According to TopoJSON Format Specification, it must contain a “type” member, usually “Topology”, a “objects” member, itself another object named “example”. Geometry object Point and MultiPoint must have a “coordinates” member while LineString, Polygon, MultiLineString and MultiPolygon must have a “arcs” memeber. Both “coordinates” and “arcs” are always an array. “bbox” is optional as well as “transform” which is used to construct “quantized” topology. I use the simple examples in the GeoJSON session to illustrate TopoJSON.

//Point
{"type":"Topology","objects":{"example":{"type":"Point","coordinates":[0,0]}},"arcs":[],"bbox":[0,0,0,0]}

//LineString
{"type":"Topology","objects":{"example":{"type":"LineString","arcs":[0]}},"arcs":[[[0,0],[10,10]]],"bbox":[0,0,10,10]}

//Polygon
{"type":"Topology","objects":{"example":{"type":"Polygon","arcs":[[0]]}},"arcs":[[[0,0],[10,10],[10,0],[0,0]]],"bbox":[0,0,10,10]}

//MultiPoint
{"type":"Topology","objects":{"example":{"type":"MultiPoint","coordinates":[[100,0],[101,1]]}},"arcs":[],"bbox":[100,0,101,1]}

//MultiLineString
{"type":"Topology","objects":{"example":{"type":"MultiLineString","arcs":[[0],[1]]}},"arcs":[[[100,0],[101,1]],[[102,2],[103,3]]],"bbox":[100,0,103,3]}

//MultiPolygon
{"type":"Topology","objects":{"example":{"type":"MultiPolygon","arcs":[[[0]],[[1],[2]]]}},"arcs":[[[102,2],[103,2],[103,3],[102,3],[102,2]],[[100,0],[101,0],[101,1],[100,1],[100,0]],[[100.2,0.2],[100.8,0.2],[100.8,0.8],[100.2,0.8],[100.2,0.2]]],"bbox":[100,0,103,3]}

//GeometryCollection
{"type":"Topology","objects":{"example":{"type":"GeometryCollection","geometries":[{"type":"Point","coordinates":[100,0]},{"type":"LineString","arcs":[0]}]}},"arcs":[[[101,0],[102,1]]],"bbox":[100,0,102,1]}

//Feature
{"type":"Topology","objects":{"example":{"type":"LineString","arcs":[0],"properties":{"prop0":"value0","prop1":"value1"}}},"arcs":[[[100,0],[101,1]]],"bbox":[100,0,101,1]}

//FeatureCollection
{"type":"Topology","objects":{"example":{"type":"GeometryCollection","geometries":[{"type":"Point","coordinates":[0,0],"properties":{"name":"null island"}}]}},"arcs":[],"bbox":[0,0,0,0]}

As we can find out, all TopoJSON counterparties have a “type” member with value “Topology”. The topology objects are all with “example” object and the differences start with it by different types of geometries. For Point and MultiPoint, they have both “coordinates” and “arcs” members although “arcs” is always null since the position information is carried over by “coordinates” while the rest LineString, Polygon, MultiLineString and MultiPolygon only have “arcs” member.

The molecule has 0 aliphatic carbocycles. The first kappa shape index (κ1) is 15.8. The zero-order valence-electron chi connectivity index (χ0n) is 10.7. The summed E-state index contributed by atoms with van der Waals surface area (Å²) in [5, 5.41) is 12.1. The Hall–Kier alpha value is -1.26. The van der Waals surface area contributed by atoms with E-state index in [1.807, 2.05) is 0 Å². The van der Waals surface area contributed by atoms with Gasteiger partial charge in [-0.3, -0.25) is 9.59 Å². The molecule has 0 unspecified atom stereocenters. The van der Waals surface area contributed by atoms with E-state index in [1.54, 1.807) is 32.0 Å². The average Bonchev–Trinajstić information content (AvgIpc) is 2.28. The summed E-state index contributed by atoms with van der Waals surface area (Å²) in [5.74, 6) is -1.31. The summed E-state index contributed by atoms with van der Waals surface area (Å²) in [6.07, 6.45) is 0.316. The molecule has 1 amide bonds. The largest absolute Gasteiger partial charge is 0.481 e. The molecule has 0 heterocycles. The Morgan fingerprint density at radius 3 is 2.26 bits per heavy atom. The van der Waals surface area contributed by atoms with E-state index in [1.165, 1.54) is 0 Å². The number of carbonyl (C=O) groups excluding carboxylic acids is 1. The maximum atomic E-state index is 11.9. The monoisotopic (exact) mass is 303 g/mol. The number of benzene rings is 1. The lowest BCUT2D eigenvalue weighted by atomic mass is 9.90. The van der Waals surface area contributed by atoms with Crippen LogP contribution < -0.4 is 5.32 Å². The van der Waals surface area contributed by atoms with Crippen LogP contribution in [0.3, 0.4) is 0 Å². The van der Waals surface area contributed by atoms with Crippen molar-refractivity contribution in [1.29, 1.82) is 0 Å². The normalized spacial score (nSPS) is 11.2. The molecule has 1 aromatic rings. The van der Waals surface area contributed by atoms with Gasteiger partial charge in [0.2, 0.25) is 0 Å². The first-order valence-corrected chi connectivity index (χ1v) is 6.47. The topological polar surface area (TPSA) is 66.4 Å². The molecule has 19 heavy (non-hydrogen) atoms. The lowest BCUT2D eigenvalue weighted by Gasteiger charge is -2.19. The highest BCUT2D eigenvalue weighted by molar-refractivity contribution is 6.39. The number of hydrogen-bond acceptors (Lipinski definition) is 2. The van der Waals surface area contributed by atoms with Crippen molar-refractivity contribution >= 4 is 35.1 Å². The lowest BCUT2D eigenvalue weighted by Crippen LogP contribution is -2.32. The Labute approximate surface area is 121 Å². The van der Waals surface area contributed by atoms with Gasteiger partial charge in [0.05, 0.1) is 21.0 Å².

3. From Raw Data to TopoJSON

In reality, we need to create our own TopoJSON file for D3’s consumption from raw ShapeFile formats. I will go through steps borrowed from Bostock’s series of blogs 1, 2, 3 and 4, and Ændrew Rininsland’s another view.

To start with, we need install packages needed for data manipulation, which are shapefile for converting ShapeFile to GeoJSON, and topojson for converting GeoJSON to TopoJSON.

npm install -g shapefile ndjson topojson ndjson-cli

I used US Census Bureau published 2016 States Shapefiles and unzip it into my local directory.

shp2json cb_2016_us_state_5m.shp -o cb_2016_us_state_5m.json
geo2topo cb_2016_us_state_5m.json > cb_2016_us_state_5m.topo.json

For just a quick check, the above two commands would suffice to convert raw shapefiles into TopoJSON file. If you check the size of each file, it is not hart to find out the TopoJSON is only about 70% of original GeoJSON file.

alt text

Usually, it is not optimal to take advantage of TopoJSON’s capability to meet different particular needs for D3. We will deep dive to test a few ways of optimizing the file convension.

First of all, we convert the raw data into newline-delimited features with one feature per line for human-beings easy to read and let us to use convenient ndjson-cli tool.

To start with, we first rely on the newline-delimited file to convert into TopoJSON for benchmarking.

shp2json -n cb_2016_us_state_5m.shp > cb_2016_us_state_5m.ndjson
geo2topo -n cb_2016_us_state_5m.ndjson > cb_2016_us_state_5m.topo1.json

Benchmarking TopoJSON:

Then, we can take this benchmarking TopoJSON file by quantizing and simplying.

Quantizing is basically reducing coordinate precision. It is implemented by topoquantize with option as numbers. Indicated by TopoJSON API, it is typically powers of ten. The bigger number is, the more precise.

topoquantize 1e5 < cb_2016_us_state_5m.topo1.json > cb_2016_us_state_5m.topo2.json

Quantizing:

Simplying is basically reducing the number of nodes used to represent arcs. It is implemented by toposimplify by -p option. Opposite from topoquantize, the value should be from 0 to 1 and the smaller it is, the more precise. f just removes detached rings that are smaller than the simplification threshold after simplifying.

toposimplify -p 1e-1 -f < cb_2016_us_state_5m.topo2.json > cb_2016_us_state_5m.topo3.json

Simplying:

The size of each data conversion is as follows:

alt text

It is not hard to discover that by Quantizing the file, not only does the file size decrease tremendously for fast rendering, but also the quality of visualization is kept.


Reference:

(1). TopoJSON API, https://github.com/topojson/topojson.
(2). The GeoJSON Specification (RFC 7946), https://tools.ietf.org/html/rfc7946.
(3). More than you ever wanted to know about GeoJSON, https://macwright.org/2015/03/23/geojson-second-bite.
(4). The TopoJSON Format Specification, https://github.com/topojson/topojson-specification.
(5). How To Infer Topology, https://bost.ocks.org/mike/topology/.
(6). Spatial data on a diet: tips for file size reduction using TopoJSON, http://zevross.com/blog/2014/04/22/spatial-data-on-a-diet-tips-for-file-size-reduction-using-topojson/.